Can you see the greenish tinge to the silver here?
I'm generally not a fan of the Revlon skinny brush but for all intents and purposes, it works really well with the formula of Smoldering. This one leans on the thin side but it's not so watery as to be hard to work with. It was surprisingly opaque in two coats, as well, with a formula that's almost comparable to it's Revlon sister, Carbonite. Seeing as it's a metallic finish, it does start off with loads of brushstrokes but they fade some as the polish dries. The finish is smooth and even, with a sprinkling of tiny microsparkles that you'll see when they catch the light at the right angles. Dry time was relatively fast for this one owing most probably to it's almost foil nature.
Still shiny regardless of top coat.
Hammie says: Shiny and right up my alley!
Hammie says: Oh, oh, look! I spy purple on the bottle!
While top coat doesn't necessarily add much to the shine factor, it does help with evening out whatever brushstrokes are left behind on the metallic finish.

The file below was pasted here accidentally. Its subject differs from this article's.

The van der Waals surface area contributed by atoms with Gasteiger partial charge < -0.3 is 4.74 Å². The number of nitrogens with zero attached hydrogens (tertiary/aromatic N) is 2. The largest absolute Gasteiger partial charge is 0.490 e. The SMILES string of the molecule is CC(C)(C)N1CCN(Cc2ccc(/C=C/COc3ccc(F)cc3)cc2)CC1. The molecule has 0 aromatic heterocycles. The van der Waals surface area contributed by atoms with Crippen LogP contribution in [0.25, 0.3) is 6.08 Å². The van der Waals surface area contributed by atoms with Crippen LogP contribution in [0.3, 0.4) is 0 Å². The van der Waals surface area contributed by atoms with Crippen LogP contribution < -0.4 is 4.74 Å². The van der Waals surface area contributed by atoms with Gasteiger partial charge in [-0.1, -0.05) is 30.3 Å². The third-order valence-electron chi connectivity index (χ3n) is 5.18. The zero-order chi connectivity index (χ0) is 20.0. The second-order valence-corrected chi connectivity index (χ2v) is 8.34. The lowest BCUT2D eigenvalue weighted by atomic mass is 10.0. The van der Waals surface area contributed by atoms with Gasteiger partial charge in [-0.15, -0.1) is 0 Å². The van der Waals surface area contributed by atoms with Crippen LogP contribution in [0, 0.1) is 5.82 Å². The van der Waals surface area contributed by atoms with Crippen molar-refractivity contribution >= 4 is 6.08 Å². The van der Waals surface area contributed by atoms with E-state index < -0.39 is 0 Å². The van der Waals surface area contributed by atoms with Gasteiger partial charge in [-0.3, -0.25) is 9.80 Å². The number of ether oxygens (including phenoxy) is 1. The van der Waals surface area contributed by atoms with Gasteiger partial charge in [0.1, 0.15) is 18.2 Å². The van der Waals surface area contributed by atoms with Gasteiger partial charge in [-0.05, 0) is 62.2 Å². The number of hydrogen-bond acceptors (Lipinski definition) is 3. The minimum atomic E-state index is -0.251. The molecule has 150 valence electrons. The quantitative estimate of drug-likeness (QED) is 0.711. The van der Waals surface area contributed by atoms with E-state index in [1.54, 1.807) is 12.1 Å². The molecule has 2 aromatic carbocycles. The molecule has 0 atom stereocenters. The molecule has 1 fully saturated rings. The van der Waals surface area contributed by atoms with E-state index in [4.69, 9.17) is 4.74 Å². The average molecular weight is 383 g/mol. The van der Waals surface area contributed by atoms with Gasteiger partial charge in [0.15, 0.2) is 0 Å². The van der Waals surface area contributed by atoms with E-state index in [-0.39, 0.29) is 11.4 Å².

With silver/grays that shift to purple/lilac with greenish tones, it feels as if we've seen a lot of it already. Off the top of my head, there's Deborah Lippmann's Wicked Game and the cheaper Wet n Wild Gray's Anatomy. OPI Not Like the Movies from the Katy Perry collection is another, along with the limited edition Sephora by OPI Mash Up from the Glee release. Out of the four though, the two OPIs are surprisingly the ones that share the same finish as Smoldering. They both have those distinctive tiny microsparkles that make the finish look like it has texture despite being smooth to the touch. Of the two, Not Like the Movies has too strong of a purple shift whereas Mash Up has that same greenish silver base going for it that Smoldering has. Now, I don't have Mash Up but from what I've seen, I can safely say that if Smoldering wasn't a clone of Mash Up, then it's its twin: exactly the same at first glance but very, subtly different upon closer scrutiny. Mash Up is actually in the sale section of the Sephora by OPI line and going for $8.55 (USD), whereas Smoldering goes for a mere $5.99 CAD at its most expensive and is available most everywhere (although I did find my bottle at WalMart and got it for less than $4. Score!). Between you and me, I'd rather go for the cheaper, easily accessible alternative any day seeing as formula-wise, Smoldering holds its own to its more expensive counterpart.